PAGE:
H3N2 Virus Symptoms, Treatment and Prevention

H3N2 Virus: What You Need to Know About This Flu Strain

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The flu season is here and one of the strains that are circulating this year is the H3N2 virus.

This virus is a subtype of influenza A, which is an important cause of human influenza. H3N2 viruses can infect birds and mammals, and they can mutate into different strains over time.

In this blog post, we will answer some common questions about the H3N2 virus, such as:

  • What are the symptoms of H3N2 infection?
  • How is H3N2 diagnosed and treated?
  • How effective is the flu vaccine against H3N2?
  • How can you prevent H3N2 infection?

Symptoms of H3N2 Infection

The symptoms of H3N2 infection are similar to those of other seasonal influenza viruses.

They typically appear suddenly and can include:

  • Fever
  • Cough
  • Sore throat
  • Runny or stuffy nose
  • Muscle or body aches
  • Headache
  • Fatigue
  • Sometimes, vomiting and diarrhea (more common in children than adults)

The symptoms of H3N2 infection can last for a week or longer and they can be severe, especially in older adults and younger children.

Some people may develop complications from H3N2 infection such as pneumonia, bronchitis, sinus infections, ear infections, or worsening of chronic medical conditions.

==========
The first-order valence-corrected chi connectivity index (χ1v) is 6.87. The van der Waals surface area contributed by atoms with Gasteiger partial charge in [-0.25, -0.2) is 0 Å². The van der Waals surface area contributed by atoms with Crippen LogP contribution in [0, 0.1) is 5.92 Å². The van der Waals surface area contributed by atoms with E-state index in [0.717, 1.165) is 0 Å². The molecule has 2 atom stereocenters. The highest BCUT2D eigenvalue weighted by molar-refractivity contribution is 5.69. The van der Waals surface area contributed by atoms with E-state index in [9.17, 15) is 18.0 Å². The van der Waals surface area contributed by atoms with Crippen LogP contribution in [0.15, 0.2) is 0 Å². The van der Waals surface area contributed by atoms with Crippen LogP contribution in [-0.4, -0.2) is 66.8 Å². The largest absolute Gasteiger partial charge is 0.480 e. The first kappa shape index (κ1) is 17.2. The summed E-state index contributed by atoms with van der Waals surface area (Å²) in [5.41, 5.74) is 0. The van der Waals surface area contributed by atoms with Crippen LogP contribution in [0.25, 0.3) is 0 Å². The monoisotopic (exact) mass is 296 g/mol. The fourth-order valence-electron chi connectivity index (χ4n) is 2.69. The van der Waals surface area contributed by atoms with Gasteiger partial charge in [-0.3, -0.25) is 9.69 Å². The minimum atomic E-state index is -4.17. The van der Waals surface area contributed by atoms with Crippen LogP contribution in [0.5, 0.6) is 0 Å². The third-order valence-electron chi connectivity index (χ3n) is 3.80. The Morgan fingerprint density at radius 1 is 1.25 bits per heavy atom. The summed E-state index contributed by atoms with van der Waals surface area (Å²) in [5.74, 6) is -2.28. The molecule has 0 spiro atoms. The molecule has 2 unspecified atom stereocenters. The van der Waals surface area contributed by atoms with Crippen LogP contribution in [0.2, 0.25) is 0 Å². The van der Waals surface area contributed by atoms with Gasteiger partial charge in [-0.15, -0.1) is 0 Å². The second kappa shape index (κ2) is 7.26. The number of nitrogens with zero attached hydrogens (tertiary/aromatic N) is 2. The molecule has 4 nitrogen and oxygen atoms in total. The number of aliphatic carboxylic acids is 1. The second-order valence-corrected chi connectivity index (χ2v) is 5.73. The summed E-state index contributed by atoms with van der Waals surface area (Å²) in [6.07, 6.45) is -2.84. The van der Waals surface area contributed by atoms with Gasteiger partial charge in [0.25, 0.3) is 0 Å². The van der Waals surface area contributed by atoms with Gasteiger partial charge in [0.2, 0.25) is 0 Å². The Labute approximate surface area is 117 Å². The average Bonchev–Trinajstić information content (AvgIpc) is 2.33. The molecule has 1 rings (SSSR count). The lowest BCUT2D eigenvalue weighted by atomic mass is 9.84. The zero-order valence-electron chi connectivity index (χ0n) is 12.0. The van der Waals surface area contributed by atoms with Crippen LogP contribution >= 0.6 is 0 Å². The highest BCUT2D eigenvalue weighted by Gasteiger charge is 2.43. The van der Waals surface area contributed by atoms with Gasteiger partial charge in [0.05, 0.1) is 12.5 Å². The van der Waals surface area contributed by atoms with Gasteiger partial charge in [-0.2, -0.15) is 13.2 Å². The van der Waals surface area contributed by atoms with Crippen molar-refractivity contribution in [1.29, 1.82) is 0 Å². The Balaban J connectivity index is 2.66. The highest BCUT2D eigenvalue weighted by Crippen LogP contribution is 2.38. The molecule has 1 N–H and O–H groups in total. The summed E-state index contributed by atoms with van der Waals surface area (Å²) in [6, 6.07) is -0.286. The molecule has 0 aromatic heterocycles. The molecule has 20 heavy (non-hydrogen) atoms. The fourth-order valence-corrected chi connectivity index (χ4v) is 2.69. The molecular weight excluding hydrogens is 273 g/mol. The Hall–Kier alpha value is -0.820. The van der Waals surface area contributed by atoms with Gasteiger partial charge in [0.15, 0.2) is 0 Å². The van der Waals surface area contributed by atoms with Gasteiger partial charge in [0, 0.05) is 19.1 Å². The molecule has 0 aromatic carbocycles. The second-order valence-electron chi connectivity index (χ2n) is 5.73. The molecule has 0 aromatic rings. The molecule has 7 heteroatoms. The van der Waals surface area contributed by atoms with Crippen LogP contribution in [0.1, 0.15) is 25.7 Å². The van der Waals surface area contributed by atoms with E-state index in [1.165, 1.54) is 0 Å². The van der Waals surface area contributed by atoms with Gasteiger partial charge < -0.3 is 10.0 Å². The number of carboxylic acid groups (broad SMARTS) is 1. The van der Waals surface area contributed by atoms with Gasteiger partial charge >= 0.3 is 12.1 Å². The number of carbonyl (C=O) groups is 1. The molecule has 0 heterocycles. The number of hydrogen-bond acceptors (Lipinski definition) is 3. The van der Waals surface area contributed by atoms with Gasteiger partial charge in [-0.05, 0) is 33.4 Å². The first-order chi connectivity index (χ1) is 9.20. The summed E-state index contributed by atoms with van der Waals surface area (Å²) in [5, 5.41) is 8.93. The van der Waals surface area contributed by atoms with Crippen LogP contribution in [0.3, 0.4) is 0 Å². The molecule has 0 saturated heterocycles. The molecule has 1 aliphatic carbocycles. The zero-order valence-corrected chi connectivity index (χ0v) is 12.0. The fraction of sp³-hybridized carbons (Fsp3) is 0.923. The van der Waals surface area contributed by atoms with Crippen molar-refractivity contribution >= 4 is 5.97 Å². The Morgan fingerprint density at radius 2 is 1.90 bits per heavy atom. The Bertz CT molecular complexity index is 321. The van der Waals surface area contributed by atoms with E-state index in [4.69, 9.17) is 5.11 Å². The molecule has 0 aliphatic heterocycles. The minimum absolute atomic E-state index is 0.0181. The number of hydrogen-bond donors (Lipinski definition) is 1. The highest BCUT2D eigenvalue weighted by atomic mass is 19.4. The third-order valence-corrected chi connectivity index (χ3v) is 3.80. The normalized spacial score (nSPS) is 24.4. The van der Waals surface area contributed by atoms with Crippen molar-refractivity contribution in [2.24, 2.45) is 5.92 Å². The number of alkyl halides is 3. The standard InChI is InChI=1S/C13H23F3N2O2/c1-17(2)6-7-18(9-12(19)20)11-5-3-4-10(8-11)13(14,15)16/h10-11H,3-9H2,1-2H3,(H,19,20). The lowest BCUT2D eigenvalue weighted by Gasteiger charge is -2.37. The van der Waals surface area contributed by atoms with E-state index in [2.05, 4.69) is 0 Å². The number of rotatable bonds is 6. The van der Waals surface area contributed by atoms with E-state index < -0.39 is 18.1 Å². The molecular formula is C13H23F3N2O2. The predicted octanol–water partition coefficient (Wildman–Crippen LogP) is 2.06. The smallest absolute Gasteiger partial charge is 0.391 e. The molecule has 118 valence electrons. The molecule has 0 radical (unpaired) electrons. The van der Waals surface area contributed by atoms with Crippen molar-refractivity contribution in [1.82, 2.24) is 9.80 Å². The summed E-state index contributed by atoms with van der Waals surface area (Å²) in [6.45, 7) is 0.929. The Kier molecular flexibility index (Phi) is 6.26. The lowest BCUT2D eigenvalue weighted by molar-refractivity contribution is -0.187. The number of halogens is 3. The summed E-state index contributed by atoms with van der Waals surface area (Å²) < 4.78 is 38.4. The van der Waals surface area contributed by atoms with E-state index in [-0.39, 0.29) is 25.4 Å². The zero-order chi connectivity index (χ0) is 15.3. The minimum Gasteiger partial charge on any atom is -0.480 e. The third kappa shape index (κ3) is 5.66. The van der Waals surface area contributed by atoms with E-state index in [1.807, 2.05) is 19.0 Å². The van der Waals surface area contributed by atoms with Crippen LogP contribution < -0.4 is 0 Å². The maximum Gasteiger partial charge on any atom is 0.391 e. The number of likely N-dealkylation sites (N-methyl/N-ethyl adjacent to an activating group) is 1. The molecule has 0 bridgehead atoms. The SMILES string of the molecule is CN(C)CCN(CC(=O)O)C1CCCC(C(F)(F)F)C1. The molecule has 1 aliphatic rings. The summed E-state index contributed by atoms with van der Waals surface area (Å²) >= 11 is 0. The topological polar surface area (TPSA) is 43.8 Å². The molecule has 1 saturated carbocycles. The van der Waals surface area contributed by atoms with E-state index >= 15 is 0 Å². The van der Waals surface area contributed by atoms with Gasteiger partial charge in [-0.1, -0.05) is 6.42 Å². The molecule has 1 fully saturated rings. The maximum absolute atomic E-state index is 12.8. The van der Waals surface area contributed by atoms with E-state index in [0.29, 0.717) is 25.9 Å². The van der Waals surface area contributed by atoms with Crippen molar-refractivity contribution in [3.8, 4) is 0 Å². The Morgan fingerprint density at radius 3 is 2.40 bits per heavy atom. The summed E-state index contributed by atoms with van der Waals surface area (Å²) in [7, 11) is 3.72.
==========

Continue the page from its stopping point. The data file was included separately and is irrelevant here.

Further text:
In rare cases, H3N2 infection can lead to death.

Diagnosis and Treatment of H3N2 Infection


If you have symptoms of the flu you should see your doctor as soon as possible. Your doctor may perform a rapid flu test to confirm if you have H3N2 or another flu strain.

The test involves swabbing your nose or throat and getting the results within minutes.


The treatment of H3N2 infection depends on your age, health status, and severity of symptoms.

Most people with mild symptoms can recover at home by resting, drinking plenty of fluids, and taking over-the-counter pain relievers and fever reducers.

However, some people may benefit from antiviral medications, which can shorten the duration and severity of symptoms and reduce the risk of complications. Antiviral medications are most effective when taken within 48 hours of symptom onset.

Antiviral medications for H3N2 infection include oseltamivir (Tamiflu), zanamivir (Relenza), peramivir (Rapivab), and baloxavir (Xofluza).

These medications are available by prescription only and may have side effects such as nausea, vomiting, headache, or allergic reactions. You should consult your doctor before taking any antiviral medications.

Effectiveness of the Flu Vaccine Against H3N2

The flu vaccine is the best way to prevent influenza infection and its complications. The flu vaccine is updated every year to match the strains that are expected to circulate during the flu season.

The flu vaccine for the 2021/22 season contains four strains: two influenza A strains (H1N1 and H3N2) and two influenza B strains.

The effectiveness of the flu vaccine varies from year to year depending on how well it matches the circulating strains and how many people get vaccinated.